Music producers do not miss out on any opportunity to complain about “illegal” downloading. It seems to be the oldest marketing mistake in the book: confusing an opportunity with an threat. What they do is count the number of downloads, they multiply this by the number of euros that download would have cost in the store and voila: their losses.
If I wait for the garbageman to come on Monday and tell him about this then even he can tell me that this is not correct. No marketing education, no accounting courses not even a ridiculous salary and still he’d be more intelligent about this.
Fact of the matter is that if it was up to the music industry we wouldn’t even be able to pay for downloading individual tracks. Even today’s technology having more practical ways of playing music (not their invention either) they stick to the highly unpractical CD. When they are finally forced to bring music online they make sure that it is still not practical (DRM) and they insist on keeping labels separated so that people still don’t have one practical way of downloading music. Why did they need Apple to come up with such a huge opportunity as ITunes. Why was it so hard to come up with a music player from which we can easilly download every song we want, every album we want and to give the consumer a little bit of freedom for his money. (quite frankly, it’s still a lot of money) Sure the fear of losing money would probably have played a role, but didn’t they lose more money now?
Surely, reseach from a renowned research organisation TNO from the Netherlands shows downloading as a great opportunity. Many people “would not buy the same quantity of music if they wouldn’t have had the chance to download it” They also seem to buy more merchandise and go to concerts more often. Also, “there are a lot of consumer that through downloading get to know the music and still buy the record afterward”. Personally I used to be one of those, well, before ITunes gave me the opportunity to listen to songs first that is.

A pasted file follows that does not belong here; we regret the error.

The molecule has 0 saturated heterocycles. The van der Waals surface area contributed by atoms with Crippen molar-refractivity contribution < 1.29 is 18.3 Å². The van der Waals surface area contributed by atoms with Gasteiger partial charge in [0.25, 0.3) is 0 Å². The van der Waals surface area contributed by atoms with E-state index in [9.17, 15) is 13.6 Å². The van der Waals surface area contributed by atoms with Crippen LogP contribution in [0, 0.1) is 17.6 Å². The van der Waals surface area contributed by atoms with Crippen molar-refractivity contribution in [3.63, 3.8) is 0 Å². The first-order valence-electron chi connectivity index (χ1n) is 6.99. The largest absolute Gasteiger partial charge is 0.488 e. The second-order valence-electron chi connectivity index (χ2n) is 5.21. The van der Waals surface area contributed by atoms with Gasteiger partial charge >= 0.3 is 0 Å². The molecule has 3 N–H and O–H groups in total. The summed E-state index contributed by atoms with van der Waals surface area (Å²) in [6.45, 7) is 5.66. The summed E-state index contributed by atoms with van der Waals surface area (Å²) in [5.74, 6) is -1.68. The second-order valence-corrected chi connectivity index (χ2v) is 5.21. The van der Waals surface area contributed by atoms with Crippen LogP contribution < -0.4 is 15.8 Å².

Well yes it is very easy to talk about this afterward and to play the blame game. But lets be honest here, even back at the beginning of mp3 this could have been anticipated. I don’t think its strange that there were fears about downloading. What I do think is strange is that these researches don’t come from the music industry, that they didn’t come up with something as easy and accessible as ITunes. Apple should have never stood a chance.
The first objective seems to be to make life harder: making it impossible to buy individual songs or to copy a CD that you payed for. If anything they contributed to people downloading illegally. In the Netherlands you now pay for music rights even when you buy a CD for backing up your harddisk or sharing your family pictures with friends and family. Then you are even forced to download without paying, because you already payed for it anyway.
We can easilly talk about incompetence here, their only response to this is to focus on merchandise making quality even lower, which I think was the only reason people stopped buying in the first place. If Grammys nowadays get handed out to a guy that sings about how a lady in the club “wants to lick him like a lollipop” then you can easily conclude that the quality level has lowered. Yes, I want to have the song, Yes I want to hear it everywhere I go for a week because of that awesome rhythm but I’m sure as hell not going to spend one cent on it.